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Book on Afzal Guru to be registered for copyright

Book on Afzal Guru to be registered for copyright
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Former Tihar jail superintendent M K Dwivedi, who has written a first-hand account on Parliament attack convict Afzal Guru, is planning to register it with Film Writers Association to protect its copyright.

Dwivedi claims he has written a 180-page manuscript on Afzal who is now lodged in high security area of jail number 3 in Tihar and is being approached by filmmakers who are interested to project the 2001 Parliament terror attack issue on the big screen.

Dwivedi, who is now employed with the Delhi Transport Corporation, said that he was planning to register the book with the Films Writer Association in Mumbai as many filmmakers have approached him to convert the book into a movie.

'It's a sensitive issue and since the original was born from my initiative I have a responsibility to see that people do not distort the facts. That is why I will get it registered.'

Divided into six chapters, this document compiled by Dwivedi starts with the attack itself and the first chapter tells the nitty-gritty of all that happened on December 13. It ends when Afzal Guru, on death row, is finally held by the police.

The former superintendent of Jail number 3 compiled the document after 200 hours conversation with Afzal between March 2009 to December 2010.

'Jail is a place of reformation and we do not look down upon the prisoners. In an attempt to have an insight into his thoughts and help him reform I initiated a conversation on an everyday basis with him. It was then that he opened up and he knew about the book,' Dwivedi said.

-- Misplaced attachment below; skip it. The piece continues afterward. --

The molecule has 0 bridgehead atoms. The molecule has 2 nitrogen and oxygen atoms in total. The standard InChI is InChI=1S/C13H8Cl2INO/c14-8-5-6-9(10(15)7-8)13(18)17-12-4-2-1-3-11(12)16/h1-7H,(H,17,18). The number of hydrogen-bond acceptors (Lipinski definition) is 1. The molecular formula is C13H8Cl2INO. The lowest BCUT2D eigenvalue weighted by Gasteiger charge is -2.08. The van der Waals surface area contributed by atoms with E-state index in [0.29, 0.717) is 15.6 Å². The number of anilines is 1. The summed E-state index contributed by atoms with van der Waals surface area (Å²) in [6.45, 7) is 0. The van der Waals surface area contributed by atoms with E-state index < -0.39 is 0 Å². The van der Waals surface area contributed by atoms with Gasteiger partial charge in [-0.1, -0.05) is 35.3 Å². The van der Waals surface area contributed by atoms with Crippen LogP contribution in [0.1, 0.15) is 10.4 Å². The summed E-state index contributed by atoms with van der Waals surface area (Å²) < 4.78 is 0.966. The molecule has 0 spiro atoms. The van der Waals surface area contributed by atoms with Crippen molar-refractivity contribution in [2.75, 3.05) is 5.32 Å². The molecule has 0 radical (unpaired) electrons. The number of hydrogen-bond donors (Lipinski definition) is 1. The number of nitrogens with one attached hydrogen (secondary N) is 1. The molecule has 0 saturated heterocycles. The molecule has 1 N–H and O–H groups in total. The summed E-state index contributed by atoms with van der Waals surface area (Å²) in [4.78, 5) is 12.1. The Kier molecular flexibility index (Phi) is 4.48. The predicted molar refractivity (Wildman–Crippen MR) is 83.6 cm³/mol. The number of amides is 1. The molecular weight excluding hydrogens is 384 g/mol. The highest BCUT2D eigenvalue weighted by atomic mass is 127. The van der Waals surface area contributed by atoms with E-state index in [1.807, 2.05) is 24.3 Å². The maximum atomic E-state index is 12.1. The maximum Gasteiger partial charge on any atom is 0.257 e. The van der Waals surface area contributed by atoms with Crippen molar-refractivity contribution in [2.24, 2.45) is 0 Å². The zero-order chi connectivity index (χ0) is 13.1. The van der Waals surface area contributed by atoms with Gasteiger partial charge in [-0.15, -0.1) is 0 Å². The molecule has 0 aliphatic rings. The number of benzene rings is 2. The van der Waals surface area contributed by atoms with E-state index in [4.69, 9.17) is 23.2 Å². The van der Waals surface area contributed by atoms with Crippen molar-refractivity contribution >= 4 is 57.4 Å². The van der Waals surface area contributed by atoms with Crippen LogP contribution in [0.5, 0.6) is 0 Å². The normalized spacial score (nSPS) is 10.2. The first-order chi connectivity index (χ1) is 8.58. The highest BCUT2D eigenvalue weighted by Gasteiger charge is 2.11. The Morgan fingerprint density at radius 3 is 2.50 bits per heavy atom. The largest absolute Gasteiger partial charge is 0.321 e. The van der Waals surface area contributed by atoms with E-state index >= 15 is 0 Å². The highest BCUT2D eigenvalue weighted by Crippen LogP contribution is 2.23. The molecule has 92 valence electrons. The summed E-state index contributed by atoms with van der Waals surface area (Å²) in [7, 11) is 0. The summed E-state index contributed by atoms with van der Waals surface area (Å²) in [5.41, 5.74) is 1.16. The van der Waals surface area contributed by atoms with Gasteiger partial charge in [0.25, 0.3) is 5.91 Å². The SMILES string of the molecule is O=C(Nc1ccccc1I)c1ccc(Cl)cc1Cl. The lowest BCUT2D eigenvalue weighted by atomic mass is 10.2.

While one chapter concentrates on Afzal's childhood and how he reached Pakistan, another mentions the reasons he stated shifting to Pakistan and undergoing training like other terrorists.

After training Afzal came back and realised that he was being used and decided to give up and lead a normal life. He had completed his first year in MBBS, and even tried for the IES exam.

The book also gives the reasons why Afzal, whose Brahmin family converted to Islam generations ago, returned to anti-national fold.

'There is a chapter dedicated to how he carried out the plan for the attack, how explosives were brought to Delhi without being caught, how they arranged for their stay here, the recce done of the parliament by people who were not Indian and did not understand any Indian language,' Dwivedi said.

He added, 'he was confident that the car fitted with improvised explosive device would go off. Fearing that the car might be stolen they kept it in front of a police station and surprisingly no policeman bothered to check it.

'Sadly, the car bomb used in the 13 December 2001 attack did not explode and till date Afzal is clueless as to why it did not.'

Afzal had also apparently chalked out plans to make Jammu and Kashmir an international issue and enter into negotiations with the government if he was successful.
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